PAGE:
Apple yesterday released iOS patches to three zero-day vulnerabilities that were discovered by Google’s Project Zero security team.
Researchers said all three vulnerabilities were used as part of an exploit chain that lets attackers compromise iOS devices and potentially turn users' devices against them, taking over the camera or microphone, sharing location data and logging keystrokes as users enter personal or work credentials.
Shane Huntley, director of the threat analysis group at Google Security, wrote in a tweet that the targeted zero-days in the wild patched by Apple late this week were similar to the other zero-days Google reported on its Chrome platform earlier this week. Huntley also added that the zero-days did not appear to be related to any election-related hacking activity.
The three vulnerabilities were the following:
- CVE-2020-27930: An iOS FontParser remote code execution flaw that lets attackers run the bad code on iOS products.
- CVE-2020-27932: Flaw in iOS kernel that lets attackers run malicious code with kernel-level privileges.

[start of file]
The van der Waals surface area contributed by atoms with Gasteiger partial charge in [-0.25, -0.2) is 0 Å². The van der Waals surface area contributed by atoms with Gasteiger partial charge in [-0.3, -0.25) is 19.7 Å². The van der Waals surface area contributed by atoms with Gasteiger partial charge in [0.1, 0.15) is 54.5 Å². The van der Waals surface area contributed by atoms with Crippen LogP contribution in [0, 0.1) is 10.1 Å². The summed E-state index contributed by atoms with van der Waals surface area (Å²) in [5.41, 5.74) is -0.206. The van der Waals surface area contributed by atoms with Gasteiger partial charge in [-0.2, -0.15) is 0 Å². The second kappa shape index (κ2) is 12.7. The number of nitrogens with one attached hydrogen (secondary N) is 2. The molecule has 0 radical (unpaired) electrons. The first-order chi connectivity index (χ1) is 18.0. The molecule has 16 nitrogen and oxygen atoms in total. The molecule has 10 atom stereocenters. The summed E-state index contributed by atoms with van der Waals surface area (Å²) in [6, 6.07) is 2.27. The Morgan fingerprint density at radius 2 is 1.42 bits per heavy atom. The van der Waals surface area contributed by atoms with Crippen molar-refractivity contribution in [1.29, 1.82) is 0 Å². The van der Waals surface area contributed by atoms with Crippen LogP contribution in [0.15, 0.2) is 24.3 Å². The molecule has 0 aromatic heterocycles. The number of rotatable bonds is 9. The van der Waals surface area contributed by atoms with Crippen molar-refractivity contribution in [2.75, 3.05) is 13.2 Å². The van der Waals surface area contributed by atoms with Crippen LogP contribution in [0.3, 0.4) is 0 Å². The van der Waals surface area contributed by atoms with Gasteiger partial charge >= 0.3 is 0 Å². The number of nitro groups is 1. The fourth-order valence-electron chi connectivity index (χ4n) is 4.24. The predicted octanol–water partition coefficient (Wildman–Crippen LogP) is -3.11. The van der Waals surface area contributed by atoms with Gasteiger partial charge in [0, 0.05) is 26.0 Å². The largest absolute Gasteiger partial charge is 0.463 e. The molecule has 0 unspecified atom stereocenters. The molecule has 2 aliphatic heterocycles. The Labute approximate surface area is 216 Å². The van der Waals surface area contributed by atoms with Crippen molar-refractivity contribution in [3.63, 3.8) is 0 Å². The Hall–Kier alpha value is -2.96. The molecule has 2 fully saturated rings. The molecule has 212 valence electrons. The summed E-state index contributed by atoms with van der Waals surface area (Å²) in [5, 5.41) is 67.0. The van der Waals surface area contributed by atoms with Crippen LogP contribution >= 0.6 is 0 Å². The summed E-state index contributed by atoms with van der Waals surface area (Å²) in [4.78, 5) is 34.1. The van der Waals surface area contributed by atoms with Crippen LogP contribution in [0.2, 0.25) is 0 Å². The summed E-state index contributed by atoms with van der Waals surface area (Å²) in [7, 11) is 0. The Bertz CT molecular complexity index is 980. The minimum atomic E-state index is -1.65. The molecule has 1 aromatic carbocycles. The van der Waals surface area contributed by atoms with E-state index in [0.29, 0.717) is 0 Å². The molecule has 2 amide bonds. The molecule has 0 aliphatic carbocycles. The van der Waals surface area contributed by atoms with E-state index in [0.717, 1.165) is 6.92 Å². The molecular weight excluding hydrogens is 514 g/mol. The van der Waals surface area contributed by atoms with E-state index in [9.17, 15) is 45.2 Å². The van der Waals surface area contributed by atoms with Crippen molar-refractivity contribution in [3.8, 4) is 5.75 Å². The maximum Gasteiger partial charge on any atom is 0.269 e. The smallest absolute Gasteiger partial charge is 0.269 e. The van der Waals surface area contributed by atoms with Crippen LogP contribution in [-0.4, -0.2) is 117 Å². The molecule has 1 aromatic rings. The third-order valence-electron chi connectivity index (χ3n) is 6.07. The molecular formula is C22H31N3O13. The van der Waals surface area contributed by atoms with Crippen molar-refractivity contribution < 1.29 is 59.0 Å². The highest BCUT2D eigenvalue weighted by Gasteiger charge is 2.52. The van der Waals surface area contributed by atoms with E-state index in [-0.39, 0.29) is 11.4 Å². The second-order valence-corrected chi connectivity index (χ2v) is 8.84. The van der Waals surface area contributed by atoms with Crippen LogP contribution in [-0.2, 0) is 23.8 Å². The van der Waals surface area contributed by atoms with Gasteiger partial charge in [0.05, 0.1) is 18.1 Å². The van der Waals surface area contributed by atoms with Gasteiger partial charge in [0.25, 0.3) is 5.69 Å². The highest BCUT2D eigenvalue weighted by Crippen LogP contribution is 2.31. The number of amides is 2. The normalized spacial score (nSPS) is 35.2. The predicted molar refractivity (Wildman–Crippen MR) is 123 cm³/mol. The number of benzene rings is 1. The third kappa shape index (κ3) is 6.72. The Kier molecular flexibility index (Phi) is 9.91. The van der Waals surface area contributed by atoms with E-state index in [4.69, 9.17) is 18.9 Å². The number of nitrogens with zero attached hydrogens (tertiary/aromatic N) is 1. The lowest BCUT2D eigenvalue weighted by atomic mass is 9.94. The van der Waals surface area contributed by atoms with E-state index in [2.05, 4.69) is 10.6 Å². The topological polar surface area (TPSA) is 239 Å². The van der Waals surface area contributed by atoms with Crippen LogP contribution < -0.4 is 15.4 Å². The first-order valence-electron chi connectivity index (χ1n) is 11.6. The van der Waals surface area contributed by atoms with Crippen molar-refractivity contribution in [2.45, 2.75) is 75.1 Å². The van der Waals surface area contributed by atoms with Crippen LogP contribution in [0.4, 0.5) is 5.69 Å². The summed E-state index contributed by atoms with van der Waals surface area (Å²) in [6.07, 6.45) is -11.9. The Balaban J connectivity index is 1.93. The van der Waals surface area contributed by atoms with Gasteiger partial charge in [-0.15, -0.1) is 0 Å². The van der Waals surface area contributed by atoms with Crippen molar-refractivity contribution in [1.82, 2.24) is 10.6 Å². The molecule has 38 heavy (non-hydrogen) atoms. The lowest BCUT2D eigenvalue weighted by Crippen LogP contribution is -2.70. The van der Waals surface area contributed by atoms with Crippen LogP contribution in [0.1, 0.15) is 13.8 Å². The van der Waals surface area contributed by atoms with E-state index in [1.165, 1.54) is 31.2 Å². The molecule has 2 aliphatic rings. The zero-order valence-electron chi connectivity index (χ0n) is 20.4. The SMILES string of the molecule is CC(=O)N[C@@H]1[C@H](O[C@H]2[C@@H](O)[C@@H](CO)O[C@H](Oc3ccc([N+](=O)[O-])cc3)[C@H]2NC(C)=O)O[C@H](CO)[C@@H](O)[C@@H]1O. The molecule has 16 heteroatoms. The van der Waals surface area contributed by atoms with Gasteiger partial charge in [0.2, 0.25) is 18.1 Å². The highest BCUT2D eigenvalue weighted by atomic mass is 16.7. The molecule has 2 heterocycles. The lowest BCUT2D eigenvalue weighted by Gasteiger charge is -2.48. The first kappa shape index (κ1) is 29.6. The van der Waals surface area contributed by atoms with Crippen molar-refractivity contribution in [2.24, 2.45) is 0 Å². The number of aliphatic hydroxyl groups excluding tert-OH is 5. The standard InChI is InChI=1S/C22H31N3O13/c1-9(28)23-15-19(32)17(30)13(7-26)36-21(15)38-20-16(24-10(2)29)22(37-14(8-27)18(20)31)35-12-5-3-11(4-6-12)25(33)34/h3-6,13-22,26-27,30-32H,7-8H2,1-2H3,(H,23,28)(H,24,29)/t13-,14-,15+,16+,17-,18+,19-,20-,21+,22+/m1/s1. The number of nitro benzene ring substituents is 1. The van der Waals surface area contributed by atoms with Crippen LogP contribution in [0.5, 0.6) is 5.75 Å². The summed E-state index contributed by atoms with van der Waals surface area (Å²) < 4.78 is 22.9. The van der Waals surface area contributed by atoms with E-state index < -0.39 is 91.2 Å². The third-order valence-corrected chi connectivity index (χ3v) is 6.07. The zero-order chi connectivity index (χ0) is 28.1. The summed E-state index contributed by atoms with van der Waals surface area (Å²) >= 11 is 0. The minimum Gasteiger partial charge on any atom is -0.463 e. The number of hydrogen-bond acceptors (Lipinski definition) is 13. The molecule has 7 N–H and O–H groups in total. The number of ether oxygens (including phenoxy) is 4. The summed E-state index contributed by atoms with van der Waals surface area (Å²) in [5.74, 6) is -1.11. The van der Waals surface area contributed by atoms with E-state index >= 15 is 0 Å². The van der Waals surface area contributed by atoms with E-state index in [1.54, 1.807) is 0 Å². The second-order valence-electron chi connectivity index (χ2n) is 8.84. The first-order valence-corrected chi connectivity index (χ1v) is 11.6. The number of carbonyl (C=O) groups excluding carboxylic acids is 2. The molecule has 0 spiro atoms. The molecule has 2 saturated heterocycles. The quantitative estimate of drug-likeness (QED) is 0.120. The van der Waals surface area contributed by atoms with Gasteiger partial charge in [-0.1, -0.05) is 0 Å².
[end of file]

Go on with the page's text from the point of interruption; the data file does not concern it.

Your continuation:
- CVE-2020-27950: Memory leak in iOS kernel that lets the bad guys obtain content from iOS kernel memory.
Chris Hazelton, director of security solutions at Lookout, added that Apple has moved quickly to patch these vulnerabilities. Hazelton said while mobile operating systems were built to be more secure than those for desktops, as smartphones and tablets expand in capabilities, so does their potential for vulnerabilities.
“Vulnerabilities at the mobile operating system level can leave the door open for cybercriminals and nation-state actors to steal personal and organizational data,” Hazelton said.
Attackers can exploit smartphone vulnerabilities to circumvent native protections in mobile operating systems, said Hazelton. For example, in the case of the iOS vulnerability called FontParser (CVE-2020-27930), a malicious font triggers a vulnerability that enables arbitrary code execution. Such a code execution could include the installation of a malicious app that has privileged access to the device. While neither Apple or Google disclosed how many targets were hit, as a safety precaution, they advised iOS users to run the patch for iOS 14.2. To learn more about all the updates go to the Apple security update page.